Have You Seen The Big Picture?
Along with eye-roll-worthy expressions like 'back to the drawing board' and 'get the ball rolling', the term 'big picture' has been overused in corporate lingo to the point that it has almost lost its meaning.
What's the big picture, really?
The big picture is just another expression for vision, and there is no leadership without it.
Vision is a clear picture of where your business should be, an impression of the future you're working toward that gets you and your employees excited and keeps you motivated.
A business without a vision (and a visionary leader) is unlikely to do anything particularly groundbreaking or go far.
How do you develop a vision for your business?
1. It begins with a dream.
The basic building block of your vision is a goal you would like to achieve, and this goal will come from observing the world around you.
What can your business do to make life better?
What need(s) can it meet?
Picture the things you can do to make an impact. No matter how grand it seems, if your dream is rational, you can probably bring it to life.
2. Refine your thoughts.
From the first step, you will most likely have more than one dream. At this point, you will need to look inward to determine which of these dreams is most important to you. Examine your life experiences, principles and values; is there any of the dreams that connects with one or more of these things? A dream infused with elements of your personality can lead to a powerful vision people will connect with strongly. Once you have identified your most important dream, translate it into a clear statement. This will help with understanding it (for you) and communicating it (for others).
3. Test the vision.
You can't bring your vision to life without people and their feedback is extremely important to refining what you have pictured. Have as many verbal conversations you can about the vision, giving people room to express their opinions of it and watching their level of excitement as you explain what you've envisioned. Talking about your vision this way will help clarify it and listening to people's feedback will help refine it even further.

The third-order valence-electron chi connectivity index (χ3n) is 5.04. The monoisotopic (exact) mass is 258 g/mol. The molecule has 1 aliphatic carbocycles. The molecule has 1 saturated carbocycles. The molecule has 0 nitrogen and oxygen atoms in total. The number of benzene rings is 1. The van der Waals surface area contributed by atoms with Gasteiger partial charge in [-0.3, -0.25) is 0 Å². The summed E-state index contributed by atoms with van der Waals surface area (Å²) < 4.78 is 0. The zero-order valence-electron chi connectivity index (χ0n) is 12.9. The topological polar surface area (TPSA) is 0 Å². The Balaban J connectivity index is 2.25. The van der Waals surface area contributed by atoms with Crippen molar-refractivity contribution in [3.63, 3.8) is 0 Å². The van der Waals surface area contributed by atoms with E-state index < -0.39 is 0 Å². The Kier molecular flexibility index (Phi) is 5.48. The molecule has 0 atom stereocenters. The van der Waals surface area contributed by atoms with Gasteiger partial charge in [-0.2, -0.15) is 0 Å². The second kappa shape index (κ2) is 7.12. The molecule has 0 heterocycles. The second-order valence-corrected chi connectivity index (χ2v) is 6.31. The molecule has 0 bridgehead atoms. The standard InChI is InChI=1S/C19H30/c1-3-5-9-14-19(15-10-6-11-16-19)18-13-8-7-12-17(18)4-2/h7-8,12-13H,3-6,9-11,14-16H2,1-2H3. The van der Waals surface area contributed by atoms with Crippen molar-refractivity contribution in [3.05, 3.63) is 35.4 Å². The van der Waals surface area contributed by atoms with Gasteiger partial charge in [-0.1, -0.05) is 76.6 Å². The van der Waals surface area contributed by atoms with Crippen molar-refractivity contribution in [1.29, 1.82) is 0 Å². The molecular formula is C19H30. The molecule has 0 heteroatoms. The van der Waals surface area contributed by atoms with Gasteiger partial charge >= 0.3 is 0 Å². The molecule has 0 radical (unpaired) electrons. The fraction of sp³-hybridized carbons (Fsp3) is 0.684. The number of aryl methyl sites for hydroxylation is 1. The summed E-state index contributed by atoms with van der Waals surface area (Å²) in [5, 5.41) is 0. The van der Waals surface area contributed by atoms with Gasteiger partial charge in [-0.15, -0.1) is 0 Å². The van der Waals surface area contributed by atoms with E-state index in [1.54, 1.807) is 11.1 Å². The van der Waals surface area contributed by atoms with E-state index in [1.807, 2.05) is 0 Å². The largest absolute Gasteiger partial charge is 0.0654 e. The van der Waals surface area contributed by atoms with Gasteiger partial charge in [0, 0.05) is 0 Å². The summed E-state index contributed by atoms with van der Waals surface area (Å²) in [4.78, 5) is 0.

4. Add the fine details.
To make your vision actionable, you must develop a step-by-step plan from it. This will provide directions for everyone who will execute it. Your employees cannot work with vagueness. Define roles and tasks in the execution of the vision and begin to assign responsibilities.
5. Adjust as you go.
There's hardly any perfect vision. As you execute and take feedback from employees and customers, be prepared to make adjustments. Listen to both favourable and unfavourable feedback (not everyone will agree with you) and use the information you gather to update your vision. But as much as flexibility is vital, you must never compromise on the values and principles at the core of vision.
The bottom line:
Your business needs a vision to thrive and make significant impact. As its leader, you are responsible for developing, communicating and overseeing the adoption of that vision. Use your vision to guide the everyday operations of your business so the standards you've pictured can be met.
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